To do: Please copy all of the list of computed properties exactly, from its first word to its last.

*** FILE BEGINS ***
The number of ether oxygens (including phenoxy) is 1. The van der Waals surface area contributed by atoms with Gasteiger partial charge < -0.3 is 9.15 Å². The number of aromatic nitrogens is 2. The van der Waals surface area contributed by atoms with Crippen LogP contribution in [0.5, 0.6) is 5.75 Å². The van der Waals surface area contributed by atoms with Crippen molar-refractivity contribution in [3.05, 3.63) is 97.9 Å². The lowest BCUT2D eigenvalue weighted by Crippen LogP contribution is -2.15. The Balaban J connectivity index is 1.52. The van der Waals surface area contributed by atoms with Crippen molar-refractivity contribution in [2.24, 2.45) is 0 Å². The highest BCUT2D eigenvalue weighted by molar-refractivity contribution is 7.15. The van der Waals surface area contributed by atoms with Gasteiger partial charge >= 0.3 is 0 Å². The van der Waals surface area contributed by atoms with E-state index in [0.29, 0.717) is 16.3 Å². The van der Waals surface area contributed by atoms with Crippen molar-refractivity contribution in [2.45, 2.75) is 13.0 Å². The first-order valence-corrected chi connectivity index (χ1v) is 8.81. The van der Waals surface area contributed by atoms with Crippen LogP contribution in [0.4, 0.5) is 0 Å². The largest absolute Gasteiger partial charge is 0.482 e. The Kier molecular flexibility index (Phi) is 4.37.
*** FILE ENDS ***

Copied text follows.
The number of ether oxygens (including phenoxy) is 1. The van der Waals surface area contributed by atoms with Gasteiger partial charge < -0.3 is 9.15 Å². The number of aromatic nitrogens is 2. The van der Waals surface area contributed by atoms with Crippen LogP contribution in [0.5, 0.6) is 5.75 Å². The van der Waals surface area contributed by atoms with Crippen molar-refractivity contribution in [3.05, 3.63) is 97.9 Å². The lowest BCUT2D eigenvalue weighted by Crippen LogP contribution is -2.15. The Balaban J connectivity index is 1.52. The van der Waals surface area contributed by atoms with Crippen molar-refractivity contribution in [2.24, 2.45) is 0 Å². The highest BCUT2D eigenvalue weighted by molar-refractivity contribution is 7.15. The van der Waals surface area contributed by atoms with Gasteiger partial charge >= 0.3 is 0 Å². The van der Waals surface area contributed by atoms with E-state index in [0.29, 0.717) is 16.3 Å². The van der Waals surface area contributed by atoms with Crippen molar-refractivity contribution in [2.45, 2.75) is 13.0 Å². The first-order valence-corrected chi connectivity index (χ1v) is 8.81. The van der Waals surface area contributed by atoms with Crippen LogP contribution in [0.4, 0.5) is 0 Å². The largest absolute Gasteiger partial charge is 0.482 e. The Kier molecular flexibility index (Phi) is 4.37.